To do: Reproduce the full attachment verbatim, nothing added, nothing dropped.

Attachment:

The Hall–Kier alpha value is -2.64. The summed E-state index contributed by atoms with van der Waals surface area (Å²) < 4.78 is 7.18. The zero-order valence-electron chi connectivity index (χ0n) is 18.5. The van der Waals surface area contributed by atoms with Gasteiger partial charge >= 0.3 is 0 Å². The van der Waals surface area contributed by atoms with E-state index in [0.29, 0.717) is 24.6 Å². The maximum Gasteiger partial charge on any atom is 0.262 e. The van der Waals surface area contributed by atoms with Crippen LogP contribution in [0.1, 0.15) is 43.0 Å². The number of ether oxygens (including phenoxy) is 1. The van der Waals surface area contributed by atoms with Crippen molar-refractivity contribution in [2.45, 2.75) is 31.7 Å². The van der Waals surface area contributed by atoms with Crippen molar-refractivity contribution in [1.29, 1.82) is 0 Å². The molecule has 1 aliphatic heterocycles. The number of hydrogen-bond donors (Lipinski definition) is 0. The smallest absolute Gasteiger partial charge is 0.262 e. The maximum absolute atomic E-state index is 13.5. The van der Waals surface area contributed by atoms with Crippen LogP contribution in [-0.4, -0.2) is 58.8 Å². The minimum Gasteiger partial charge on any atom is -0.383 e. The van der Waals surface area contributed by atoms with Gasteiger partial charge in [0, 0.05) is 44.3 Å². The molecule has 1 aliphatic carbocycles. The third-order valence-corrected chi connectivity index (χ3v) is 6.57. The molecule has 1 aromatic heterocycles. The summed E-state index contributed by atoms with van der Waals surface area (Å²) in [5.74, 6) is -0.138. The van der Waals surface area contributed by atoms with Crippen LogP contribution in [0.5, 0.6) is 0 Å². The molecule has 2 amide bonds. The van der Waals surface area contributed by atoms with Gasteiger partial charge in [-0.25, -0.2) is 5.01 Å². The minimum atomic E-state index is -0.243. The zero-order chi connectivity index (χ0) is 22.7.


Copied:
The Hall–Kier alpha value is -2.64. The summed E-state index contributed by atoms with van der Waals surface area (Å²) < 4.78 is 7.18. The zero-order valence-electron chi connectivity index (χ0n) is 18.5. The van der Waals surface area contributed by atoms with Gasteiger partial charge >= 0.3 is 0 Å². The van der Waals surface area contributed by atoms with E-state index in [0.29, 0.717) is 24.6 Å². The maximum Gasteiger partial charge on any atom is 0.262 e. The van der Waals surface area contributed by atoms with Crippen LogP contribution in [0.1, 0.15) is 43.0 Å². The number of ether oxygens (including phenoxy) is 1. The van der Waals surface area contributed by atoms with Crippen molar-refractivity contribution in [2.45, 2.75) is 31.7 Å². The van der Waals surface area contributed by atoms with Crippen molar-refractivity contribution in [1.29, 1.82) is 0 Å². The molecule has 1 aliphatic heterocycles. The number of hydrogen-bond donors (Lipinski definition) is 0. The smallest absolute Gasteiger partial charge is 0.262 e. The maximum absolute atomic E-state index is 13.5. The van der Waals surface area contributed by atoms with Crippen LogP contribution in [-0.4, -0.2) is 58.8 Å². The minimum Gasteiger partial charge on any atom is -0.383 e. The van der Waals surface area contributed by atoms with Gasteiger partial charge in [0, 0.05) is 44.3 Å². The molecule has 1 aliphatic carbocycles. The third-order valence-corrected chi connectivity index (χ3v) is 6.57. The molecule has 1 aromatic heterocycles. The summed E-state index contributed by atoms with van der Waals surface area (Å²) in [5.74, 6) is -0.138. The van der Waals surface area contributed by atoms with Crippen LogP contribution in [0.5, 0.6) is 0 Å². The molecule has 2 amide bonds. The van der Waals surface area contributed by atoms with Gasteiger partial charge in [-0.25, -0.2) is 5.01 Å². The minimum atomic E-state index is -0.243. The zero-order chi connectivity index (χ0) is 22.7.